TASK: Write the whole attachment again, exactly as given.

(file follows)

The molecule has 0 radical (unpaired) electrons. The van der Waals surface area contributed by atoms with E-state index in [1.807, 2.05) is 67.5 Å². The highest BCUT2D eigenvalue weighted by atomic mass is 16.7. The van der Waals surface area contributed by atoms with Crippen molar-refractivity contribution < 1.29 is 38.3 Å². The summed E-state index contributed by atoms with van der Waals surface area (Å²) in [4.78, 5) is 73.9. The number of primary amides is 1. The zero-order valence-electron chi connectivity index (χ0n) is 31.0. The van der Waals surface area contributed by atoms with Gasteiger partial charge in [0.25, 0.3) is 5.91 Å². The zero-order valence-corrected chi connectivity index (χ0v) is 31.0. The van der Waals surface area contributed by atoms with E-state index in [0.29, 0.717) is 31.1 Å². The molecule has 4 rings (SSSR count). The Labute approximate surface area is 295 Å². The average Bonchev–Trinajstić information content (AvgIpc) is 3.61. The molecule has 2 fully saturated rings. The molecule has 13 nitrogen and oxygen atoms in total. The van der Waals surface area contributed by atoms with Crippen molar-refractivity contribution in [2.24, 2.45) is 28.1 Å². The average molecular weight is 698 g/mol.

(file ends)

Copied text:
The molecule has 0 radical (unpaired) electrons. The van der Waals surface area contributed by atoms with E-state index in [1.807, 2.05) is 67.5 Å². The highest BCUT2D eigenvalue weighted by atomic mass is 16.7. The van der Waals surface area contributed by atoms with Crippen molar-refractivity contribution < 1.29 is 38.3 Å². The summed E-state index contributed by atoms with van der Waals surface area (Å²) in [4.78, 5) is 73.9. The number of primary amides is 1. The zero-order valence-electron chi connectivity index (χ0n) is 31.0. The van der Waals surface area contributed by atoms with Gasteiger partial charge in [0.25, 0.3) is 5.91 Å². The zero-order valence-corrected chi connectivity index (χ0v) is 31.0. The van der Waals surface area contributed by atoms with E-state index in [0.29, 0.717) is 31.1 Å². The molecule has 4 rings (SSSR count). The Labute approximate surface area is 295 Å². The average Bonchev–Trinajstić information content (AvgIpc) is 3.61. The molecule has 2 fully saturated rings. The molecule has 13 nitrogen and oxygen atoms in total. The van der Waals surface area contributed by atoms with Crippen molar-refractivity contribution in [2.24, 2.45) is 28.1 Å². The average molecular weight is 698 g/mol.